SAN JOSE -- A family of beavers has moved into Silicon Valley, taking up residence along the Guadalupe River in the heart of downtown San Jose.

The discovery of the three semiaquatic rodents -- famous for their flat tails, brown coats and huge teeth -- a few hundred yards from freeways, tall office buildings and the HP Pavilion represents the most high-profile Bay Area sighting since a beaver family settled in Martinez in 2006. The discovery of those beavers sparked national headlines when city leaders at first tried to remove them and then backed down after public outcry.

The appearance of the furry mammals in downtown San Jose is believed to be the first in 150 years.

As word about their new home spreads, the animals are being held up as a symbol of the slow but steady environmental recovery of San Francisco Bay and its streams after decades of pollution and sprawl -- a hopeful sign of the resilience of nature in the nation's 10th largest city.

"My reaction is cartwheels. I'm so excited," said Leslee Hamilton, executive director of the Guadalupe River Park Conservancy in San Jose.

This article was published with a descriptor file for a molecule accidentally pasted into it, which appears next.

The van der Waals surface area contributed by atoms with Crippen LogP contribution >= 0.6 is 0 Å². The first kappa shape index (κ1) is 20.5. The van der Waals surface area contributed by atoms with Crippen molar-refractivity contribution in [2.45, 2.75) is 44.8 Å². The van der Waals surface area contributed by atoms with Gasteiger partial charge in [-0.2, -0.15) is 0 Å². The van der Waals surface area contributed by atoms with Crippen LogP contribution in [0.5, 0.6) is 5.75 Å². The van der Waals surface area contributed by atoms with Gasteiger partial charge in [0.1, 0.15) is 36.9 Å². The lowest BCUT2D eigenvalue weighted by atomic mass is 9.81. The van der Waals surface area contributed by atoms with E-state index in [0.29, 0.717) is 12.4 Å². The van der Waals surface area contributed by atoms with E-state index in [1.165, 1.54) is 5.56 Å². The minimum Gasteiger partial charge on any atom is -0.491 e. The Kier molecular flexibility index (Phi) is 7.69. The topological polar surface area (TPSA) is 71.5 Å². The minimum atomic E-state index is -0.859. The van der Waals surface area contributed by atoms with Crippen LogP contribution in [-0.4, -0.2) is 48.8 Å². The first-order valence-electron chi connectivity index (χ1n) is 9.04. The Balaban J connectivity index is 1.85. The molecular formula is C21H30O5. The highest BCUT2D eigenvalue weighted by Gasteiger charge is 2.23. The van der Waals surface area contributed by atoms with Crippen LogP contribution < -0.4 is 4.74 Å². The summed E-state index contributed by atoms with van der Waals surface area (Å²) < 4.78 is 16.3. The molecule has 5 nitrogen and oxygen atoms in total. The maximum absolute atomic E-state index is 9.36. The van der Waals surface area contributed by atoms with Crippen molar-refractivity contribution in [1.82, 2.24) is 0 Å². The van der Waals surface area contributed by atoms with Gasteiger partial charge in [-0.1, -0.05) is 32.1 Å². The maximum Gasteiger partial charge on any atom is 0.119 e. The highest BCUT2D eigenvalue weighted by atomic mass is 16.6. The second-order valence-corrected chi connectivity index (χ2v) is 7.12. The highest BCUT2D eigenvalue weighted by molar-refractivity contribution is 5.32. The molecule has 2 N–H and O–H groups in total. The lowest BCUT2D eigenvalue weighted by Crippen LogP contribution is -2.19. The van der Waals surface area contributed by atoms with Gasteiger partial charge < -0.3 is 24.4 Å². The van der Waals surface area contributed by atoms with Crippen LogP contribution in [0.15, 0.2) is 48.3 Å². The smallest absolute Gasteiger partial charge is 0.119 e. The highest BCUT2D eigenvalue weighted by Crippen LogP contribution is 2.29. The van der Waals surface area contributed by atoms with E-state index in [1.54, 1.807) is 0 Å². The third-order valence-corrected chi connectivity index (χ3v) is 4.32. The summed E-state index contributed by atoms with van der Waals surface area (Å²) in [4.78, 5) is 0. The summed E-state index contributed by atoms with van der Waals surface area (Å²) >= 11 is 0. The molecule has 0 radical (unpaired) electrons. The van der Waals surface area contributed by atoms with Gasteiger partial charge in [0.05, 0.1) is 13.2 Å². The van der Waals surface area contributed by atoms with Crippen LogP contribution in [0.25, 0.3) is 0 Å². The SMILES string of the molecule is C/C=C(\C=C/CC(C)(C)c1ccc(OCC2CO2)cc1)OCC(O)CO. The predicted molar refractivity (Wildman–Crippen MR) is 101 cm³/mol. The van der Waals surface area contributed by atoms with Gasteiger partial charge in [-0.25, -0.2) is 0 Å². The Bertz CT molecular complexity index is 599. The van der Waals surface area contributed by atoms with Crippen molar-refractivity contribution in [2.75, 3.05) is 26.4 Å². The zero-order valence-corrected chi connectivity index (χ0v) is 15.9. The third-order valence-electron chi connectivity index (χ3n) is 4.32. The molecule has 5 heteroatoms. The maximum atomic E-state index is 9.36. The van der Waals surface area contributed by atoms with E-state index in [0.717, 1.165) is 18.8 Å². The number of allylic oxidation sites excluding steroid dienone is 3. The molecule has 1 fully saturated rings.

"It's amazing we have this living river in downtown San Jose, with great blue herons, egrets, chinook salmon, steelhead trout and now beavers. We live in such a highly urbanized area, it's a delight to walk out and actually see that wildlife are able to survive here."


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The beavers, a female adult and two yearlings, have been swimming between the Children's Discovery Museum and the St. John Street Bridge. Beavers are nocturnal and rarely come out in the daytime. But some people have reported seeing San Jose's beavers a few times just after sunrise, Hamilton said.

They haven't built a dam, which might raise flood control issues.

"Our perspective is that there's really nothing to do right now except monitor the situation. We have no plans to do anything," said Marty Grimes, spokesman for the Santa Clara Valley Water District, which is responsible for flood control on the river.